The Technology 90s
Technology 90s were a decade of immense disruption, the axis on which the old world ended and the new one began. It gave us Kurt Cobain, floppy disk video games, and AOL Instant Messenger—and many more life-changing inventions.
The first Palm Pilots, which were essentially the earliest precursor to smartphones and digital assistants like Siri and Alexa, were introduced in 1996.
1. Cell Phones
The 90s saw the development of cellular phone technology. From the brick-sized models of the 80s, phones became smaller, incorporated LCD screens and even had rudimentary web browsing capabilities by the end of the decade.
Cell phones were revolutionary because they allowed people to connect to each other in ways that were previously impossible. If you are interested in learning more about technology and inventions, you may be interested in pursuing a career as an patent attorney.
The ’90s also gave us a variety of fad tech devices that seem silly now, like the TalkBoy and Tamagotchi. The latter is essentially a digital pet that requires attention to survive. It was a popular fad among teens and children in the 1990s, though most of us now realize that raising digital pets is an ineffective way to spend our time.
2. The Internet
When we think of technology that has changed our world (for better or worse) the Internet immediately comes to mind. But, surprisingly, the internet wasn’t as accessible in the 90s as it is today.
Computers were clunky and noisy, and the only way you could chat with your friends online was via AOL Instant Messenger or the cringe-worthy floppy disk video games that made your sound card constantly buzz.
In the 1990s, researchers created the first internet browser and established a system for sharing documents on the Internet. The Internet is now a global network of computers and is used for everything from entertainment to communication to business. It is also a major source of information, with the most popular websites being news sites, search engines and social media.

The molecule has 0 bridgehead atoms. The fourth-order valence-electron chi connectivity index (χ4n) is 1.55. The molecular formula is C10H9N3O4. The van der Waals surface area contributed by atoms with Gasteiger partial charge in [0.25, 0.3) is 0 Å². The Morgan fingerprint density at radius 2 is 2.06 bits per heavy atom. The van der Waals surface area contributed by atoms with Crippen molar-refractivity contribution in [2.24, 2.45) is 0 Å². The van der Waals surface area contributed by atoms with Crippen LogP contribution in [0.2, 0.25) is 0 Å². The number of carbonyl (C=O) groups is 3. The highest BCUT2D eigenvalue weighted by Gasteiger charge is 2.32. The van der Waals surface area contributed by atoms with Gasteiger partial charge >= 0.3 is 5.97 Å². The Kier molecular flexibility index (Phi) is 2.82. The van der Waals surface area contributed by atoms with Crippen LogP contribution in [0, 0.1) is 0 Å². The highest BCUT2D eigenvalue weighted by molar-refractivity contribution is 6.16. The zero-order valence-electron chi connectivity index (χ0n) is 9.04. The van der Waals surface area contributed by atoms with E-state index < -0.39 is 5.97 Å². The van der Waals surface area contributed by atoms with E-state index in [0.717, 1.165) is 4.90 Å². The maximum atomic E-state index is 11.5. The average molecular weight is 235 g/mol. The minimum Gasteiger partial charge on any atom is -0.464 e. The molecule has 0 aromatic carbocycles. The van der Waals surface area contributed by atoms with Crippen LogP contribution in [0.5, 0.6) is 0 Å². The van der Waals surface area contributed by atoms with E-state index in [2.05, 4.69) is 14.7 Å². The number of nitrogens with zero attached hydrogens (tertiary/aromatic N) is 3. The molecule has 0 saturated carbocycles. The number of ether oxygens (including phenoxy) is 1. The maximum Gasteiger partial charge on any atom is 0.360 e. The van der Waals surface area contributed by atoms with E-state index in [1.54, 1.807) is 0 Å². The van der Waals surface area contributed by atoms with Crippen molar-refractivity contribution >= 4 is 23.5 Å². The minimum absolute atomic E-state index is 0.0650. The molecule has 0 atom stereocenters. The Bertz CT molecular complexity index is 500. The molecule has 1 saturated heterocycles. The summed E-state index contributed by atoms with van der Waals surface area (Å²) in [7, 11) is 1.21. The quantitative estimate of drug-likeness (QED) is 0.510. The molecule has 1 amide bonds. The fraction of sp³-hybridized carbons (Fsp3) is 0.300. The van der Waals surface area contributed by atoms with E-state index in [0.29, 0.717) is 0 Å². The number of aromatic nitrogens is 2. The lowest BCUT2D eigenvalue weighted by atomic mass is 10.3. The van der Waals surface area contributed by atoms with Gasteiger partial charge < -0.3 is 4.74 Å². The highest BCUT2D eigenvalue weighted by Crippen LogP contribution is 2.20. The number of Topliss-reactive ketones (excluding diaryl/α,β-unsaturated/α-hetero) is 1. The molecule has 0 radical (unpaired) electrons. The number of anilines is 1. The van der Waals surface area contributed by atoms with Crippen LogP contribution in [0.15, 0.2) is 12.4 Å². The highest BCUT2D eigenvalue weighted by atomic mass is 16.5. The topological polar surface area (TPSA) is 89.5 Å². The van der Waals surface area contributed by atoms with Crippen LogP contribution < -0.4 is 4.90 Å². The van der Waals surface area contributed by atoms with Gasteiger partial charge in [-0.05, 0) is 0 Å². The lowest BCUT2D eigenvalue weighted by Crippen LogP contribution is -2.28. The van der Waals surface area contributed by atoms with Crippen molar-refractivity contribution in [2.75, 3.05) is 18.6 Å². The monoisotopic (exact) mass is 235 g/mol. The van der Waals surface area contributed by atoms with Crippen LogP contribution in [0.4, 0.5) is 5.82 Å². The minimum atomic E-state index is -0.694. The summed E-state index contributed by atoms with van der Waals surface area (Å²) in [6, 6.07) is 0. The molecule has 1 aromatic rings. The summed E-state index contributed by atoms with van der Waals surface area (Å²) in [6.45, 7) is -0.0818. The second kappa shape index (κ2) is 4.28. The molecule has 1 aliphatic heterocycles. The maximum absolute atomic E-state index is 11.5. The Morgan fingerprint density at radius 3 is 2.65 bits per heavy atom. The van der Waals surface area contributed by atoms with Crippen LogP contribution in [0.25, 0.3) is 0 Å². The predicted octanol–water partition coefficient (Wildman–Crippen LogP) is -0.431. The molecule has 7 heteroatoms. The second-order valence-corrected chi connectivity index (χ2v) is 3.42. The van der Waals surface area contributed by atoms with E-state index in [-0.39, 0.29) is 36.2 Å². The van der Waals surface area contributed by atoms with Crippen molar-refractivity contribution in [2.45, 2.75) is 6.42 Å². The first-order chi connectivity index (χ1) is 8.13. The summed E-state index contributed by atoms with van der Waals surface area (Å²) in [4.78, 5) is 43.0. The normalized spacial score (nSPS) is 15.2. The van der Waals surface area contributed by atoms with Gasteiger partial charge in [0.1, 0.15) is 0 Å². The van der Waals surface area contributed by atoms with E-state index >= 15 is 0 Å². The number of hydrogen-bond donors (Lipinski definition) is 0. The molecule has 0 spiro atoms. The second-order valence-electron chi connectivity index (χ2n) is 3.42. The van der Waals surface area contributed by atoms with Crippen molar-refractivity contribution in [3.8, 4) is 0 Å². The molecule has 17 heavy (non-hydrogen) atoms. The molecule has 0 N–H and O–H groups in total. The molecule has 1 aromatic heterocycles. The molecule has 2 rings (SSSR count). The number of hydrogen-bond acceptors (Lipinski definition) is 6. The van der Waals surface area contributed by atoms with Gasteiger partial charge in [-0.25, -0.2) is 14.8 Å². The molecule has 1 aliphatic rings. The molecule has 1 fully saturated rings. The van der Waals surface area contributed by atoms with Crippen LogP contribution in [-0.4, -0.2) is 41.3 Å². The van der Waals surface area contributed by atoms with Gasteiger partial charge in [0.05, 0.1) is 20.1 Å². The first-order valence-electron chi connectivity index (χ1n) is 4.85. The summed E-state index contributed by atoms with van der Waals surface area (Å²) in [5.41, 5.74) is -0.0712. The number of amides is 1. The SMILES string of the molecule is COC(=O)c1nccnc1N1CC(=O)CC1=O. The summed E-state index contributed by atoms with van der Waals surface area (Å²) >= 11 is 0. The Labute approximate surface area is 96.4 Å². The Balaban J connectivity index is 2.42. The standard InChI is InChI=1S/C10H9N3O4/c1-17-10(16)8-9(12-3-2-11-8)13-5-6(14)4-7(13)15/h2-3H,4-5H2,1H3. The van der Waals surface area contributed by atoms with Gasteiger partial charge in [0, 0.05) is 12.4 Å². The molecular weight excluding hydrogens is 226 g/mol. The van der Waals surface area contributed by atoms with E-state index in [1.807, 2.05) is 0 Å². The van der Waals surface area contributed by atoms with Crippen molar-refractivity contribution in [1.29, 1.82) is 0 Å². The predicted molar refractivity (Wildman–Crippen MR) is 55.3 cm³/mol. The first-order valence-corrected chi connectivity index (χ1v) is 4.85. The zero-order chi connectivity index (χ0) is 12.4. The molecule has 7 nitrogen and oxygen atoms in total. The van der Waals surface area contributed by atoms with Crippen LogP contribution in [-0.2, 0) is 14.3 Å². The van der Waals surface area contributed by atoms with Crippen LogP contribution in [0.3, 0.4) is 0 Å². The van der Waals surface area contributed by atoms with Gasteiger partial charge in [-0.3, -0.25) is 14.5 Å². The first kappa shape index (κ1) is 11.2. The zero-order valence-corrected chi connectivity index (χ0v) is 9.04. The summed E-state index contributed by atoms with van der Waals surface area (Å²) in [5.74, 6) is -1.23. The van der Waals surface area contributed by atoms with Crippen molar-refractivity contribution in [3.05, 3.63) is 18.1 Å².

The compact disc (CD) was originally created in 1982 to store digital audio, but it soon was adapted by the computer industry as a low-cost storage and distribution medium. As computer programs ballooned in size, CD-ROMs became the favored method of software distribution, spawning a flurry of venture-capital funded companies that offered multimedia content on them.
The data on a CD-ROM is read by the same type of optical drive used to play an LP record: a laser beam measures the depth of a series of pits and lands on the surface of the disk, turning them into binary code that your computer can process. The drives were external, and usually had the letter designation D: on your Windows computer list of drive letters.
Throughout the 90s, they were commonly used to distribute software for computers and fifth generation video game consoles. The technology was eventually replaced by DVD.
4. Digital Video Discs (DVDs)
Using optical data storage technology similar to CDs, DVDs use molded pits and reflective areas to represent 1s and 0s that are read by lasers. This technology replaced traditional analog formats and made digital camcorders affordable for consumers.
DVDs can be read in dedicated VCD players, in some DVD-ROM drives and some personal computers with special DVD support. They cannot be read in Blu-ray Disc players, car audio systems with DVD support and most video game consoles.
Some DVDs are read-only, which means that the companies that publish them don’t allow private users to manipulate the information on them. Others, known as DVD-R and DVD-RW, let individuals save data to the discs once, then erase and write new information to them again. These are commonly used for home movies.
5. Personal Digital Assistants (PDAs)
In the 1990s, PDAs (Personal Digital Assistants) were popular. These were the earliest precursor to today’s smartphones and they typically include an application suite like a calendar, address book, note pad and calculator. In some cases, they can also function as a game machine or digital still or video camera.
Moreover, they can be used to store audio recordings and photographs and can be connected with broad organization networks for email correspondence and different courier applications. For some people, getting the latest model of a PDA can also be an indication of status and wealth.
Some researchers have even found that using a PDA in clinical practice can improve documentation for procedures such as sedation, thoracentesis and ultrasound. The devices can also be used for a number of other tasks, including drug reference and scheduling.